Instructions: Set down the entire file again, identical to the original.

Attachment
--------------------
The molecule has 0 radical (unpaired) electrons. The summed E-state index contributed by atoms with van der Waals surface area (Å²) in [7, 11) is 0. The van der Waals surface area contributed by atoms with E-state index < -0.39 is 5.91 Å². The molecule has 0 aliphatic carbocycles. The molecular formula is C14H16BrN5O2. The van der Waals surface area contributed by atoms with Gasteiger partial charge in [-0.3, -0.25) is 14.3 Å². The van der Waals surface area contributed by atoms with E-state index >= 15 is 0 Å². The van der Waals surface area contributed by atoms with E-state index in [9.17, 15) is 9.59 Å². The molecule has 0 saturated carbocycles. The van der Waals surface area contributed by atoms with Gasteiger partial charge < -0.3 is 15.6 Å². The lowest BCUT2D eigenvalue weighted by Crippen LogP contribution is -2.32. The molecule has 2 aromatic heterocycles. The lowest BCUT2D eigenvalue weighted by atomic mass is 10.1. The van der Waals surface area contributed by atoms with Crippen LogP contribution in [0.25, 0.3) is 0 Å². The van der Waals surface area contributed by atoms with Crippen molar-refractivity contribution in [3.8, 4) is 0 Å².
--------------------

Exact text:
The molecule has 0 radical (unpaired) electrons. The summed E-state index contributed by atoms with van der Waals surface area (Å²) in [7, 11) is 0. The van der Waals surface area contributed by atoms with E-state index < -0.39 is 5.91 Å². The molecule has 0 aliphatic carbocycles. The molecular formula is C14H16BrN5O2. The van der Waals surface area contributed by atoms with Gasteiger partial charge in [-0.3, -0.25) is 14.3 Å². The van der Waals surface area contributed by atoms with E-state index >= 15 is 0 Å². The van der Waals surface area contributed by atoms with E-state index in [9.17, 15) is 9.59 Å². The molecule has 0 saturated carbocycles. The van der Waals surface area contributed by atoms with Gasteiger partial charge < -0.3 is 15.6 Å². The lowest BCUT2D eigenvalue weighted by Crippen LogP contribution is -2.32. The molecule has 2 aromatic heterocycles. The lowest BCUT2D eigenvalue weighted by atomic mass is 10.1. The van der Waals surface area contributed by atoms with Crippen LogP contribution in [0.25, 0.3) is 0 Å². The van der Waals surface area contributed by atoms with Crippen molar-refractivity contribution in [3.8, 4) is 0 Å².